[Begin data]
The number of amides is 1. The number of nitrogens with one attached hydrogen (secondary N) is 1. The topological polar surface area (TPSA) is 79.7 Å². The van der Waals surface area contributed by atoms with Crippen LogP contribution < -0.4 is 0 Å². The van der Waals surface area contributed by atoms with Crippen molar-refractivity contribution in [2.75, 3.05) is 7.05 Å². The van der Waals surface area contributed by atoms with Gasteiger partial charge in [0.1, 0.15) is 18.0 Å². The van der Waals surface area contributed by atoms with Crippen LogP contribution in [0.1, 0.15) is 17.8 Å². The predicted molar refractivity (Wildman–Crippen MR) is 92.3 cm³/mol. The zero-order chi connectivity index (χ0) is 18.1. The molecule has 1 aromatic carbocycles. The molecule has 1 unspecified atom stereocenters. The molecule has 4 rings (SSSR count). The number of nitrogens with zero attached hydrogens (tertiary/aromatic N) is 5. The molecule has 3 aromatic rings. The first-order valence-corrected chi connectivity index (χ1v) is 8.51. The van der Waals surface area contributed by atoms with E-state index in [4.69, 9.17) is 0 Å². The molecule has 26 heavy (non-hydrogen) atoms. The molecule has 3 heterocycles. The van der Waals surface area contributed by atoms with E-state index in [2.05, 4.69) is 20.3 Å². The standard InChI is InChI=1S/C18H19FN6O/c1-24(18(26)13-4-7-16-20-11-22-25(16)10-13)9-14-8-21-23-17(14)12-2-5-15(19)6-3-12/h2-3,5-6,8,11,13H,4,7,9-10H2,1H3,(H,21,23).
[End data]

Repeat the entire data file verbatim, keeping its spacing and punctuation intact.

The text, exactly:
The number of amides is 1. The number of nitrogens with one attached hydrogen (secondary N) is 1. The topological polar surface area (TPSA) is 79.7 Å². The van der Waals surface area contributed by atoms with Crippen LogP contribution < -0.4 is 0 Å². The van der Waals surface area contributed by atoms with Crippen molar-refractivity contribution in [2.75, 3.05) is 7.05 Å². The van der Waals surface area contributed by atoms with Gasteiger partial charge in [0.1, 0.15) is 18.0 Å². The van der Waals surface area contributed by atoms with Crippen LogP contribution in [0.1, 0.15) is 17.8 Å². The predicted molar refractivity (Wildman–Crippen MR) is 92.3 cm³/mol. The zero-order chi connectivity index (χ0) is 18.1. The molecule has 1 aromatic carbocycles. The molecule has 1 unspecified atom stereocenters. The molecule has 4 rings (SSSR count). The number of nitrogens with zero attached hydrogens (tertiary/aromatic N) is 5. The molecule has 3 aromatic rings. The first-order valence-corrected chi connectivity index (χ1v) is 8.51. The van der Waals surface area contributed by atoms with E-state index in [4.69, 9.17) is 0 Å². The molecule has 26 heavy (non-hydrogen) atoms. The molecule has 3 heterocycles. The van der Waals surface area contributed by atoms with E-state index in [2.05, 4.69) is 20.3 Å². The standard InChI is InChI=1S/C18H19FN6O/c1-24(18(26)13-4-7-16-20-11-22-25(16)10-13)9-14-8-21-23-17(14)12-2-5-15(19)6-3-12/h2-3,5-6,8,11,13H,4,7,9-10H2,1H3,(H,21,23).